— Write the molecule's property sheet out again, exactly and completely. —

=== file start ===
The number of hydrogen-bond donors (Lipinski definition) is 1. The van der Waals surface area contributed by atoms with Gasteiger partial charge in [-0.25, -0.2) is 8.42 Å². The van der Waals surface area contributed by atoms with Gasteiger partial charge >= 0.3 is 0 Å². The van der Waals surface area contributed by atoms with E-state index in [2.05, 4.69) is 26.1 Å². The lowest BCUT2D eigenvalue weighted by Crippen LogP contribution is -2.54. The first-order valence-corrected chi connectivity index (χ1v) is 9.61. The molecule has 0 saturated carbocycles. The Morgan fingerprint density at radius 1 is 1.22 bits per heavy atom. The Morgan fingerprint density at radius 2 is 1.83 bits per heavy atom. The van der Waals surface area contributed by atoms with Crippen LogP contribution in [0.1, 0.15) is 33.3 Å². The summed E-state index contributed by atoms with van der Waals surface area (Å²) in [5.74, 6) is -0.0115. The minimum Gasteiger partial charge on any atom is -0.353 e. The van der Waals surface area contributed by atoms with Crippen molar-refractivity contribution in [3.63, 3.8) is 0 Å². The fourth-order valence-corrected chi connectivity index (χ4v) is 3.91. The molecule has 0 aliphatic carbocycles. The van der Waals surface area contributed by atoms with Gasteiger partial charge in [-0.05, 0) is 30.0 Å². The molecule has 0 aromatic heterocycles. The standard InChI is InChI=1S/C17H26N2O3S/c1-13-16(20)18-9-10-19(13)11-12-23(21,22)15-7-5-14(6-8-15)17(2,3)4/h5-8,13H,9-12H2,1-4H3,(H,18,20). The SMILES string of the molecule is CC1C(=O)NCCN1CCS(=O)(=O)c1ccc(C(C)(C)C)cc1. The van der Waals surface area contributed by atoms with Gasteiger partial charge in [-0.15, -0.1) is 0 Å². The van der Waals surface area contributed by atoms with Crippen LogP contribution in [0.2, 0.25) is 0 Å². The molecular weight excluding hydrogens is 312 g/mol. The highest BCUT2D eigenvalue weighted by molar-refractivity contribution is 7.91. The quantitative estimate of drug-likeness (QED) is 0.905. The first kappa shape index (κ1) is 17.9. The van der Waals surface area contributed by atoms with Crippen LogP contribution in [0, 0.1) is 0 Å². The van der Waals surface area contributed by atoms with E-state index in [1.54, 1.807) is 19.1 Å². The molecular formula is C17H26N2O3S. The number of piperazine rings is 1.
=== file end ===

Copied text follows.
The number of hydrogen-bond donors (Lipinski definition) is 1. The van der Waals surface area contributed by atoms with Gasteiger partial charge in [-0.25, -0.2) is 8.42 Å². The van der Waals surface area contributed by atoms with Gasteiger partial charge >= 0.3 is 0 Å². The van der Waals surface area contributed by atoms with E-state index in [2.05, 4.69) is 26.1 Å². The lowest BCUT2D eigenvalue weighted by Crippen LogP contribution is -2.54. The first-order valence-corrected chi connectivity index (χ1v) is 9.61. The molecule has 0 saturated carbocycles. The Morgan fingerprint density at radius 1 is 1.22 bits per heavy atom. The Morgan fingerprint density at radius 2 is 1.83 bits per heavy atom. The van der Waals surface area contributed by atoms with Crippen LogP contribution in [0.1, 0.15) is 33.3 Å². The summed E-state index contributed by atoms with van der Waals surface area (Å²) in [5.74, 6) is -0.0115. The minimum Gasteiger partial charge on any atom is -0.353 e. The van der Waals surface area contributed by atoms with Crippen molar-refractivity contribution in [3.63, 3.8) is 0 Å². The fourth-order valence-corrected chi connectivity index (χ4v) is 3.91. The molecule has 0 aliphatic carbocycles. The van der Waals surface area contributed by atoms with Gasteiger partial charge in [-0.05, 0) is 30.0 Å². The molecule has 0 aromatic heterocycles. The standard InChI is InChI=1S/C17H26N2O3S/c1-13-16(20)18-9-10-19(13)11-12-23(21,22)15-7-5-14(6-8-15)17(2,3)4/h5-8,13H,9-12H2,1-4H3,(H,18,20). The SMILES string of the molecule is CC1C(=O)NCCN1CCS(=O)(=O)c1ccc(C(C)(C)C)cc1. The van der Waals surface area contributed by atoms with Gasteiger partial charge in [-0.15, -0.1) is 0 Å². The van der Waals surface area contributed by atoms with Crippen LogP contribution in [0.2, 0.25) is 0 Å². The molecular weight excluding hydrogens is 312 g/mol. The highest BCUT2D eigenvalue weighted by molar-refractivity contribution is 7.91. The quantitative estimate of drug-likeness (QED) is 0.905. The first kappa shape index (κ1) is 17.9. The van der Waals surface area contributed by atoms with Crippen LogP contribution in [0, 0.1) is 0 Å². The van der Waals surface area contributed by atoms with E-state index in [1.54, 1.807) is 19.1 Å². The molecular formula is C17H26N2O3S. The number of piperazine rings is 1.